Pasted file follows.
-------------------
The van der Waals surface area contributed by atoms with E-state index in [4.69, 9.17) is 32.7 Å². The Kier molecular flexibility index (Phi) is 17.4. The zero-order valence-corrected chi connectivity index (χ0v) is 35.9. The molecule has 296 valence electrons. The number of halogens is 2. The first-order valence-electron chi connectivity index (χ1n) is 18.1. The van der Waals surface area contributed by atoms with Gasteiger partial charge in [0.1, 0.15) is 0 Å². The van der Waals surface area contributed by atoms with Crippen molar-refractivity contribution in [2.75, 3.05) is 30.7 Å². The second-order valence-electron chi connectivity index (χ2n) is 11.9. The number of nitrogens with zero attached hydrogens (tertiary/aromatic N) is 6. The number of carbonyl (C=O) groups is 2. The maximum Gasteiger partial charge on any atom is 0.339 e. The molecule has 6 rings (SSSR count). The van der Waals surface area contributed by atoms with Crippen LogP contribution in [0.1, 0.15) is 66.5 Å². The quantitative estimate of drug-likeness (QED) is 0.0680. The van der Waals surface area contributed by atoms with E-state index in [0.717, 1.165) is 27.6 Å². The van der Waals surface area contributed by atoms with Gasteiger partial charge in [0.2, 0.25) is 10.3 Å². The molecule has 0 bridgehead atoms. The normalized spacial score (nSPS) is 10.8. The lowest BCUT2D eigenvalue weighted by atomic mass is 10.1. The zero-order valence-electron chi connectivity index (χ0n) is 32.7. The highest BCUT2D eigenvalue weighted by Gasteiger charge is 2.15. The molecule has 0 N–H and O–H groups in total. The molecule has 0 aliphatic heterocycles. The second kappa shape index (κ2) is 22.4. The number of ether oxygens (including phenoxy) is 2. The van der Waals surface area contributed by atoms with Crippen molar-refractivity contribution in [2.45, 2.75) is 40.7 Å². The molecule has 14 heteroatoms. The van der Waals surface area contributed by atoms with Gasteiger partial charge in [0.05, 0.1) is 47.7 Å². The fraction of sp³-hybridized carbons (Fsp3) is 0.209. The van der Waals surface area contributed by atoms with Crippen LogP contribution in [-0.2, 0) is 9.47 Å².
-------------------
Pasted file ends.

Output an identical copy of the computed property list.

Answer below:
The van der Waals surface area contributed by atoms with E-state index in [4.69, 9.17) is 32.7 Å². The Kier molecular flexibility index (Phi) is 17.4. The zero-order valence-corrected chi connectivity index (χ0v) is 35.9. The molecule has 296 valence electrons. The number of halogens is 2. The first-order valence-electron chi connectivity index (χ1n) is 18.1. The van der Waals surface area contributed by atoms with Gasteiger partial charge in [0.1, 0.15) is 0 Å². The van der Waals surface area contributed by atoms with Crippen molar-refractivity contribution in [2.75, 3.05) is 30.7 Å². The second-order valence-electron chi connectivity index (χ2n) is 11.9. The number of nitrogens with zero attached hydrogens (tertiary/aromatic N) is 6. The number of carbonyl (C=O) groups is 2. The maximum Gasteiger partial charge on any atom is 0.339 e. The molecule has 6 rings (SSSR count). The van der Waals surface area contributed by atoms with Crippen LogP contribution in [0.1, 0.15) is 66.5 Å². The quantitative estimate of drug-likeness (QED) is 0.0680. The van der Waals surface area contributed by atoms with E-state index in [0.717, 1.165) is 27.6 Å². The van der Waals surface area contributed by atoms with Gasteiger partial charge in [0.2, 0.25) is 10.3 Å². The molecule has 0 bridgehead atoms. The normalized spacial score (nSPS) is 10.8. The lowest BCUT2D eigenvalue weighted by atomic mass is 10.1. The zero-order valence-electron chi connectivity index (χ0n) is 32.7. The highest BCUT2D eigenvalue weighted by Gasteiger charge is 2.15. The molecule has 0 N–H and O–H groups in total. The molecule has 0 aliphatic heterocycles. The second kappa shape index (κ2) is 22.4. The number of ether oxygens (including phenoxy) is 2. The van der Waals surface area contributed by atoms with Crippen molar-refractivity contribution in [2.45, 2.75) is 40.7 Å². The molecule has 14 heteroatoms. The van der Waals surface area contributed by atoms with Gasteiger partial charge in [0.05, 0.1) is 47.7 Å². The fraction of sp³-hybridized carbons (Fsp3) is 0.209. The van der Waals surface area contributed by atoms with Crippen LogP contribution in [-0.2, 0) is 9.47 Å².